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A Culture of Second Chances: The Promise, Practice, and Price of Starting Over in Everyday Life

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This book examines the iconic presence of second chances in everyday life. David Newman explores its various iterations in popular culture, commercial marketplaces, religion, intimate relationships, education, criminal justice, and human bodies. He analyzes how this concept-as a cultural aspiration, driver of policy, and lived personal experience-has become part and parcel This book examines the iconic presence of second chances in everyday life. David Newman explores its various iterations in popular culture, commercial marketplaces, religion, intimate relationships, education, criminal justice, and human bodies. He analyzes how this concept-as a cultural aspiration, driver of policy, and lived personal experience-has become part and parcel of our individual sense of self and our collective national identity. While the rhetoric of redemption is familiar and ubiquitous, Newman uncovers the costs and constraints of second chances, paying particular attention to the factors that affect judgments of deservedness. Informed by an array of data sources including personal interviews, mission statements of nonprofit recovery agencies, images in popular culture, stories from the news, plot summaries of novels, and scriptural texts, Newman frames the second chance experience as the quintessential cultural paradox: a concept that simultaneously represents the pinnacle of our shared hopes for renewal and our deepest suspicions about the intransigence of human nature.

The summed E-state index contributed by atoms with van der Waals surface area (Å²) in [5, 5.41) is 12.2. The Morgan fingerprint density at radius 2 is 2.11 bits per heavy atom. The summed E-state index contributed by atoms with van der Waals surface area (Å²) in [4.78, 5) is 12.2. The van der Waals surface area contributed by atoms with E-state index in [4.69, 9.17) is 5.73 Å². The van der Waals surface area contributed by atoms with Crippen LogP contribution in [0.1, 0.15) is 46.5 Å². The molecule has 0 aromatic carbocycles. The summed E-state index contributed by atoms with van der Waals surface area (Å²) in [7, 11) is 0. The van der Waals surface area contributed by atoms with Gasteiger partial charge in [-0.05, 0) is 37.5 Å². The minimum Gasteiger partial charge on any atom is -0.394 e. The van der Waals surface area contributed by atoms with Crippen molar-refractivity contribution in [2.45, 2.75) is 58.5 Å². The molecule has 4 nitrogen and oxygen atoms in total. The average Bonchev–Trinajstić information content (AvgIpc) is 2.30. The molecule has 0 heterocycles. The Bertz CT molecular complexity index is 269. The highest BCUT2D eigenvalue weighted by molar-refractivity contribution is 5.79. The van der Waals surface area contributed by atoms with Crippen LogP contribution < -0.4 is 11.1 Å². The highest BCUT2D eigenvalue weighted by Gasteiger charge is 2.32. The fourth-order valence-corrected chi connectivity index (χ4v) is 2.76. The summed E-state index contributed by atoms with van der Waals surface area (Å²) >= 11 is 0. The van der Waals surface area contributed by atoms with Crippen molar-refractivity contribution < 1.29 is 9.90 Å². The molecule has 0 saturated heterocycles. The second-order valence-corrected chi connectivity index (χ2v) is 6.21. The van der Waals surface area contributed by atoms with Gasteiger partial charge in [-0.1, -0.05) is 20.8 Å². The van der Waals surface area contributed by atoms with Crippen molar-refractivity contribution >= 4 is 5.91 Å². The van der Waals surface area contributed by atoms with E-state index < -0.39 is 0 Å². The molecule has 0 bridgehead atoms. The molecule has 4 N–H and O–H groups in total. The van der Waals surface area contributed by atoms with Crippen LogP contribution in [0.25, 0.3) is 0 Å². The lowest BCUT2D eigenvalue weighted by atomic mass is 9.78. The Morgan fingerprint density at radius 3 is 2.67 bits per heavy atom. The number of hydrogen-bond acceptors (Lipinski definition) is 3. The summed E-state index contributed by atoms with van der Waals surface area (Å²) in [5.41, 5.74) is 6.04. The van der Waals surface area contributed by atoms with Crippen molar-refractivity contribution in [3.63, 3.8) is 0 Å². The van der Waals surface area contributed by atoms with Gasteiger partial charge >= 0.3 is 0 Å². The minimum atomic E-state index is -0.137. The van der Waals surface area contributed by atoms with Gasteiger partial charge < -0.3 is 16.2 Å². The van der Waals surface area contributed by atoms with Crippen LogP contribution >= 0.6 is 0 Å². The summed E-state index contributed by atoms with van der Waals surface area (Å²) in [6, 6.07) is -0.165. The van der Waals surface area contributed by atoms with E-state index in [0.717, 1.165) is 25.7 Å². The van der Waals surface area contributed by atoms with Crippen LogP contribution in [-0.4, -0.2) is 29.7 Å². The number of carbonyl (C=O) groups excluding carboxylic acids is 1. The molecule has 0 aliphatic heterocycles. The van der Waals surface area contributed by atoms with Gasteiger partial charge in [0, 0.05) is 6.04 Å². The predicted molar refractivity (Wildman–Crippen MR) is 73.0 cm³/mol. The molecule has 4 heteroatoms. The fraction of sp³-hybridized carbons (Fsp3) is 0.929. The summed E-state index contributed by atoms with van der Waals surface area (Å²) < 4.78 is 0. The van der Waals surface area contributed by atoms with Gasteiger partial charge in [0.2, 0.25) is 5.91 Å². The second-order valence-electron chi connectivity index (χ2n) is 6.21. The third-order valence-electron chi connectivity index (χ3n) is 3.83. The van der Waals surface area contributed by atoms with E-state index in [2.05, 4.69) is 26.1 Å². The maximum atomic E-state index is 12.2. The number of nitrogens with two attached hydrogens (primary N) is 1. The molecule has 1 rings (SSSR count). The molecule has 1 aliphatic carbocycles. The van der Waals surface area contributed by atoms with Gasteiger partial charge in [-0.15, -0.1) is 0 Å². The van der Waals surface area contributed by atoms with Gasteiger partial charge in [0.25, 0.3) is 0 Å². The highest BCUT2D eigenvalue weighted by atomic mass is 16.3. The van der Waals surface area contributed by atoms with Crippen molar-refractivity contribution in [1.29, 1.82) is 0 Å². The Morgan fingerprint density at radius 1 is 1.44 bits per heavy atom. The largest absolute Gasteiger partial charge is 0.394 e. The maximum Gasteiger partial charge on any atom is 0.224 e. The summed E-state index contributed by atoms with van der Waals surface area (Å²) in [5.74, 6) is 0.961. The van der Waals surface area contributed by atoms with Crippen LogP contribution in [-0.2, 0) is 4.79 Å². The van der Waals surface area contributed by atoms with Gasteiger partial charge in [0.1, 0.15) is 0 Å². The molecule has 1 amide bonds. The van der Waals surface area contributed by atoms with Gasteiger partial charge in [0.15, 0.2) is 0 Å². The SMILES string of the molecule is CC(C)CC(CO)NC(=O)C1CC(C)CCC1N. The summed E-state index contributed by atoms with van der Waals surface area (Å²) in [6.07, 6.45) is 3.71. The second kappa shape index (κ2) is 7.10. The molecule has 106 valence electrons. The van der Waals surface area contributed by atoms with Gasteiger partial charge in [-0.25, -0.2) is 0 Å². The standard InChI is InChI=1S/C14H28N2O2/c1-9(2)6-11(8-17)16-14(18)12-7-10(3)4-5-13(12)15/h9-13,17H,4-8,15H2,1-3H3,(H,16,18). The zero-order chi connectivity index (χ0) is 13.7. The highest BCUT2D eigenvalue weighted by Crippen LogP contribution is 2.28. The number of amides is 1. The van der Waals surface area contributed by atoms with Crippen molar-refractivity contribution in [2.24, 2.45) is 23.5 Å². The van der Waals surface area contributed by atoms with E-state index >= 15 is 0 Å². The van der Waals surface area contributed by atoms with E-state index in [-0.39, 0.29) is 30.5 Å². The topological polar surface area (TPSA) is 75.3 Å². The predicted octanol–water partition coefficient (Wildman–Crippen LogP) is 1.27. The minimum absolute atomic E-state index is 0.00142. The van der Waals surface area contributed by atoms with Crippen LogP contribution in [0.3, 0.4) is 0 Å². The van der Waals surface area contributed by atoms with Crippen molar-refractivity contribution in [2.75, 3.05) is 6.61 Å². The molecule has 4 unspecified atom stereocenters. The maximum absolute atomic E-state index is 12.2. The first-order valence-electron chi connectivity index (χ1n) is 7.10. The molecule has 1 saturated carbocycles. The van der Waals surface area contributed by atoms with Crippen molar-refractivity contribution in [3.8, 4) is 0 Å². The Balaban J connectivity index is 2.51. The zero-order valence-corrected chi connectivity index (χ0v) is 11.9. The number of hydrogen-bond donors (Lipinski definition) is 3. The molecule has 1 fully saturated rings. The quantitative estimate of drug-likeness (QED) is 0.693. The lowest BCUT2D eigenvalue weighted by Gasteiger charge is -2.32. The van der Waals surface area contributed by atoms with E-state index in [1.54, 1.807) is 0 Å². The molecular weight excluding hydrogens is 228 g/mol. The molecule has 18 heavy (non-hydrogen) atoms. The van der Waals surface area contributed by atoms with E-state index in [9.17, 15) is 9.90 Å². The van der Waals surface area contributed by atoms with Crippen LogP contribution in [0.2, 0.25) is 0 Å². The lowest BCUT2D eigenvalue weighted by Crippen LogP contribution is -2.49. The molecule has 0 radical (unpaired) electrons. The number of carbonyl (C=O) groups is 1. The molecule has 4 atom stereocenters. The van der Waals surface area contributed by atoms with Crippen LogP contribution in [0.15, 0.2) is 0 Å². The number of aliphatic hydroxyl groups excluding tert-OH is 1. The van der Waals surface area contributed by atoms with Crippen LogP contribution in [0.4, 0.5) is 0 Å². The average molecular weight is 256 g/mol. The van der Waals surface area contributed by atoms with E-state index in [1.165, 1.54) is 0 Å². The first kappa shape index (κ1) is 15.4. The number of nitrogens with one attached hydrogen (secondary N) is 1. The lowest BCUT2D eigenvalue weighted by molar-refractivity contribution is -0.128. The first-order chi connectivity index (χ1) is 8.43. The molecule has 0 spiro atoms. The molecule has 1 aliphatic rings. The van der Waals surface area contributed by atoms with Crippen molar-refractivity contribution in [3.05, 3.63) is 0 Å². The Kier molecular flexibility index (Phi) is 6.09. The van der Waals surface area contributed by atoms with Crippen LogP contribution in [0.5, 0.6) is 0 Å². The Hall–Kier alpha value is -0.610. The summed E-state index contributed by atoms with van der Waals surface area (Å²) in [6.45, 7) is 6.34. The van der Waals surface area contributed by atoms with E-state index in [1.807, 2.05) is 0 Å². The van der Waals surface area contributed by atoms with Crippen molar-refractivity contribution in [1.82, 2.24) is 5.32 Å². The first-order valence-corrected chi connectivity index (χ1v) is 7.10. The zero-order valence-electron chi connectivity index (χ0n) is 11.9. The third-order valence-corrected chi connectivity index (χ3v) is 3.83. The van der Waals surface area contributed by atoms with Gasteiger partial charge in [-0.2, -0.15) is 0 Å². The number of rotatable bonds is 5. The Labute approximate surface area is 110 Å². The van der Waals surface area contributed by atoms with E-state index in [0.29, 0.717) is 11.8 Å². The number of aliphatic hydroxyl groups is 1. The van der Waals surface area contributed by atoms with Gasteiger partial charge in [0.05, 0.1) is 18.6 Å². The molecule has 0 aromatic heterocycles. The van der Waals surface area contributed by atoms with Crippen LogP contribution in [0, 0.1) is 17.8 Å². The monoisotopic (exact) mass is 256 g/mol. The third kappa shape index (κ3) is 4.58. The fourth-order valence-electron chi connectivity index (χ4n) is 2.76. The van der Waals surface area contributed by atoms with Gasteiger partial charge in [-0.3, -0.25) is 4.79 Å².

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This book examines the iconic presence of second chances in everyday life. David Newman explores its various iterations in popular culture, commercial marketplaces, religion, intimate relationships, education, criminal justice, and human bodies. He analyzes how this concept-as a cultural aspiration, driver of policy, and lived personal experience-has become part and parcel This book examines the iconic presence of second chances in everyday life. David Newman explores its various iterations in popular culture, commercial marketplaces, religion, intimate relationships, education, criminal justice, and human bodies. He analyzes how this concept-as a cultural aspiration, driver of policy, and lived personal experience-has become part and parcel of our individual sense of self and our collective national identity. While the rhetoric of redemption is familiar and ubiquitous, Newman uncovers the costs and constraints of second chances, paying particular attention to the factors that affect judgments of deservedness. Informed by an array of data sources including personal interviews, mission statements of nonprofit recovery agencies, images in popular culture, stories from the news, plot summaries of novels, and scriptural texts, Newman frames the second chance experience as the quintessential cultural paradox: a concept that simultaneously represents the pinnacle of our shared hopes for renewal and our deepest suspicions about the intransigence of human nature.

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